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Cooler Master Real Power Pro M1000 PSU

By: Mike Wright | Other PSUs in Cases, Cooling & PSU | Posted: Aug 24, 2007 4:00 am
TweakTown Rating: 95%Manufacturer: Cooler Master

In The Box



Once you get everything out of the box you have the main unit, a power cable, a manual, mounting screws and a nylon pouch containing the modular cables. Nothing out of the ordinary, but everything you need to get the job done.



Aesthetically, the M1000 will do nicely in almost any windowed enclosure. It has a reflective finish that will accent any color scheme without overpowering it. The finish is a dark silver color and as you can see toward the bottom edge of the photo above, it has a high sheen to it.


Power provided by this model is rated at 1000 watts. Besides the 3.3v and 5v rails, this model also sports an impressive six 12v rails to handle the stress that an enthusiast is going to throw at it. Both the 3.3v and 5v rails can sustain a draw of 40A each and the 12v rails vary. Rails 1, 2, 5 and 6 are each rated at 18A and rails 3 and 4 are rated at 28A. This brings the total power draw of the 12v rail system to a whopping 128A!



As with many newer ATX power supplies hitting the market, support for older technologies is beginning to be phased out. Above is the 24-pin main power coupling of the M1000 PSU. A quick glance is all it takes to realize that it is strictly a 24-pin coupler and not a 20+4 pin variety. This means that those who are still using those older system board that utilize the 20-pin main power connection had better stay away from this particular model. It has an abundance of power for nearly any need or desire, but it just is not compatible with older systems.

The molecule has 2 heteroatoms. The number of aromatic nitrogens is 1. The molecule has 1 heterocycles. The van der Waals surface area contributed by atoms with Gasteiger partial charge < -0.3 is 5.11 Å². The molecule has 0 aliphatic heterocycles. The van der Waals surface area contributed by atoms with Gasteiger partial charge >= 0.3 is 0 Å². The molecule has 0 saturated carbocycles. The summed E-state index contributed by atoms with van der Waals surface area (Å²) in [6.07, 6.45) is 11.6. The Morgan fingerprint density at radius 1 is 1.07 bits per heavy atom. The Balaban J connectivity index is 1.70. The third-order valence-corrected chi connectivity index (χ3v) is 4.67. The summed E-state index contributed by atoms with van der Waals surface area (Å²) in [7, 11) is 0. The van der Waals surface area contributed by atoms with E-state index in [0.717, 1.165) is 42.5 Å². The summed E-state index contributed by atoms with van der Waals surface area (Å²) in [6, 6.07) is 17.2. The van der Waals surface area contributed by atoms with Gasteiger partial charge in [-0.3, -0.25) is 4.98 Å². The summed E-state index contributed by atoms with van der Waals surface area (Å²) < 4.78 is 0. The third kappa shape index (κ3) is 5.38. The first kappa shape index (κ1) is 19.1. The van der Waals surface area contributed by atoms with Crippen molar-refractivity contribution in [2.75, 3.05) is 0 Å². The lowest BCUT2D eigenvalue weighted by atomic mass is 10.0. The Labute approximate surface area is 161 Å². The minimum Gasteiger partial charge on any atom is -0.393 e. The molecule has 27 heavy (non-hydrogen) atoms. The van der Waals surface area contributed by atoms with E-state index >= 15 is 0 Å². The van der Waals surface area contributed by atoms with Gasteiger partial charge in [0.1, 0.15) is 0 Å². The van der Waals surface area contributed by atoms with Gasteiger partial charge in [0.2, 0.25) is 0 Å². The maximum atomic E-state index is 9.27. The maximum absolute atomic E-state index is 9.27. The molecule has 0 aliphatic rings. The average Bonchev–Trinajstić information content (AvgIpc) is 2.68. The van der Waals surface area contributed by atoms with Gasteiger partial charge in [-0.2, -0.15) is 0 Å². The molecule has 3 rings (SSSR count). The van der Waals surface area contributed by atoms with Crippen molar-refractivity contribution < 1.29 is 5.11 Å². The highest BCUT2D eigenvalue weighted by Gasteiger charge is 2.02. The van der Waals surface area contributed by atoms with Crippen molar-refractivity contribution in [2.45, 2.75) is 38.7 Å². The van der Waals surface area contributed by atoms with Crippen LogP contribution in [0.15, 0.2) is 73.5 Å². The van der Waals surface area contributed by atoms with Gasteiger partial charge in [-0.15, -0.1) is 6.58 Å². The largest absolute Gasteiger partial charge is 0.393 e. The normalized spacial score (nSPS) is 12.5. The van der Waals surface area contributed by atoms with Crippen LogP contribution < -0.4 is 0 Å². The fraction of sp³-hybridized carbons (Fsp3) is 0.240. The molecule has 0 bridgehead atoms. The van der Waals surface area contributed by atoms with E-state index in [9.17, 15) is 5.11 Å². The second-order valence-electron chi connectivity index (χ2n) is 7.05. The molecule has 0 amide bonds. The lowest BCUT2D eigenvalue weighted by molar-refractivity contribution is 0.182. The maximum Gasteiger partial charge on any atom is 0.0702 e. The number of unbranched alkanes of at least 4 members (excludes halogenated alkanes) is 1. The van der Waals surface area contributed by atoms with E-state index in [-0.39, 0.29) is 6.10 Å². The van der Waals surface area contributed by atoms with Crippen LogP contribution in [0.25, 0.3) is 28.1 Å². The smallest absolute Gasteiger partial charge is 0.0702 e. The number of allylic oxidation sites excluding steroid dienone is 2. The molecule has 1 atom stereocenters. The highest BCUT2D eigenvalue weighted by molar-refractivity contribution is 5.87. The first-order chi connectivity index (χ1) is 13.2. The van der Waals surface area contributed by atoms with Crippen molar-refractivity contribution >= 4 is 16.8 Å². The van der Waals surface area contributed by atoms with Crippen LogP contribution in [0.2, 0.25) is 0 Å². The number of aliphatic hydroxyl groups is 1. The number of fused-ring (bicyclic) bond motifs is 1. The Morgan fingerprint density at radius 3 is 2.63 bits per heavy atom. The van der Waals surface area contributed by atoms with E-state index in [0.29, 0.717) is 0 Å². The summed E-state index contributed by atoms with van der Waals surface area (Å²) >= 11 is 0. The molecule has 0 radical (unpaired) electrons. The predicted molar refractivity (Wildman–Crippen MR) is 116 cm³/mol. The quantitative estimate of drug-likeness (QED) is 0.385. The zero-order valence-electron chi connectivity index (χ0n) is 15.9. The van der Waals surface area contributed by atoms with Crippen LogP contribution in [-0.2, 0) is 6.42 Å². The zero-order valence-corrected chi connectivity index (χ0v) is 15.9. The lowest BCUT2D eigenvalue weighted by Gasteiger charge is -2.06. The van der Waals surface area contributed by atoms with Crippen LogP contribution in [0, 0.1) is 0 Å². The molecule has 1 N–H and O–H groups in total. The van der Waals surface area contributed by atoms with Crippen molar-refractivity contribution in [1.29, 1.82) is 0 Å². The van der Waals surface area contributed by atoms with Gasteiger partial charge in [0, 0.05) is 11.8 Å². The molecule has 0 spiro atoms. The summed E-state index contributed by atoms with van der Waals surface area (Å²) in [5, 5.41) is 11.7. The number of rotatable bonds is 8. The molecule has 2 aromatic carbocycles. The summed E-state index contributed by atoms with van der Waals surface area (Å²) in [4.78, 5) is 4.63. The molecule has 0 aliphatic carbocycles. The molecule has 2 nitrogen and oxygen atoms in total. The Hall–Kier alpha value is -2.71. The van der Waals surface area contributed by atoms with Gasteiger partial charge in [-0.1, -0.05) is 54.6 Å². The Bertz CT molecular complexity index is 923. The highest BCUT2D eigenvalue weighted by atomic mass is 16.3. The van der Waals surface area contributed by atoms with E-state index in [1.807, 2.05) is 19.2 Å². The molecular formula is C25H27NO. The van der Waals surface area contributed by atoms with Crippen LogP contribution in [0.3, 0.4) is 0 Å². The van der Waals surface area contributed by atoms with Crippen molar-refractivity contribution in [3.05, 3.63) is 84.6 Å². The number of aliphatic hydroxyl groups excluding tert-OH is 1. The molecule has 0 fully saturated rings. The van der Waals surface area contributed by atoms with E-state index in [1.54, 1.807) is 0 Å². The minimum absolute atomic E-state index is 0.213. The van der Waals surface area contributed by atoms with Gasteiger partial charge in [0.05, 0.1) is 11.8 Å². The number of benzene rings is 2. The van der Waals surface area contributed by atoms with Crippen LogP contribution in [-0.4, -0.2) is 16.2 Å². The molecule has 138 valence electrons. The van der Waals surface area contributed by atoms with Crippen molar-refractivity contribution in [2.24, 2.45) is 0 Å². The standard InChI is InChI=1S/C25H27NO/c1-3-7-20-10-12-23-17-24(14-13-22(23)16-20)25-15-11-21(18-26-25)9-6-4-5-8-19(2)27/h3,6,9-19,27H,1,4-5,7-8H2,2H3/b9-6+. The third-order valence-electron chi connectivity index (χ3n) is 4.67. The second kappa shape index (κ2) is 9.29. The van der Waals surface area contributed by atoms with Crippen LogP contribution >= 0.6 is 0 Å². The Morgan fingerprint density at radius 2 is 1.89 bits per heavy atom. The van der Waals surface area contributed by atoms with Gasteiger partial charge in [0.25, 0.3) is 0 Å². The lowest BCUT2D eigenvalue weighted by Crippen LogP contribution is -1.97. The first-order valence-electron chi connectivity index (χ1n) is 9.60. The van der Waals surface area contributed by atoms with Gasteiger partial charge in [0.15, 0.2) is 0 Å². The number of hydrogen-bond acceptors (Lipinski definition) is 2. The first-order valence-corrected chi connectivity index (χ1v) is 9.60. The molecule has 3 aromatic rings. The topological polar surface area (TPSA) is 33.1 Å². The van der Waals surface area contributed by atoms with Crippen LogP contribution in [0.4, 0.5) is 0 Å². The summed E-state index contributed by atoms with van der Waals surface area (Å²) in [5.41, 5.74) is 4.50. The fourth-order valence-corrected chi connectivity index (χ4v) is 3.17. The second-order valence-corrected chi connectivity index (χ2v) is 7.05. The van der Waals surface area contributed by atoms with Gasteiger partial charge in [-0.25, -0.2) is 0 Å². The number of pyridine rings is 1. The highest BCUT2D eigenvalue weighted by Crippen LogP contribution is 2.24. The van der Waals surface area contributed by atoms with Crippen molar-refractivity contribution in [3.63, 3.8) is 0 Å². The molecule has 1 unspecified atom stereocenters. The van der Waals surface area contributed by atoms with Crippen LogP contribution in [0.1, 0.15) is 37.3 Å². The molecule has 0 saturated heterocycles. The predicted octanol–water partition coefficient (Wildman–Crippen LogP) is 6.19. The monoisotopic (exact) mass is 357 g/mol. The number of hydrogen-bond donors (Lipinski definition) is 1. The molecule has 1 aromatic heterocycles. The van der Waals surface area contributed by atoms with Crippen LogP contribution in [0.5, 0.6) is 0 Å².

This should not be an issue for most folks looking for this much power, but it needed to be mentioned to keep the confusion down to an absolute minimum.



Moving to the rear portion of the power supply shows what is pretty much an expected feature nowadays, nearly nothing. Besides the main power port and a small LED that tells you you're getting power, there is nothing but mesh material. This allows the airflow of the power supply to be kept to a maximum to keep those internal components running as cool as possible.



To keep that airflow moving at an even faster pace, this particular model also includes a large fan in the bottom panel. According to the technical data from Cooler Master, this fan is an unconventional 135mm in size, but this larger fan size will do wonders in keeping the volume levels down while still maintaining above average cooling.



Moving to the panel facing inward shows us the modular design of the M1000. Everything is color coded and very simple to use, so mistakes should be pretty much impossible. Directly above the modular connections is a label making identification even easier of the ports and what they control.



Since we are on the topic of the modular cabling setup, let's take a look at what kind of connections we have at our immediate disposal.


Hardwired into the PSU are the 24-pin primary, and both 4-pin and 8-pin auxiliary connections. The modular cable bundle includes two PCI-E, four PCI-E8, eight SATA, ten Molex, and two FDD. Given the number of features that are built into modern motherboards, this gives us an incredibly versatile power supply.


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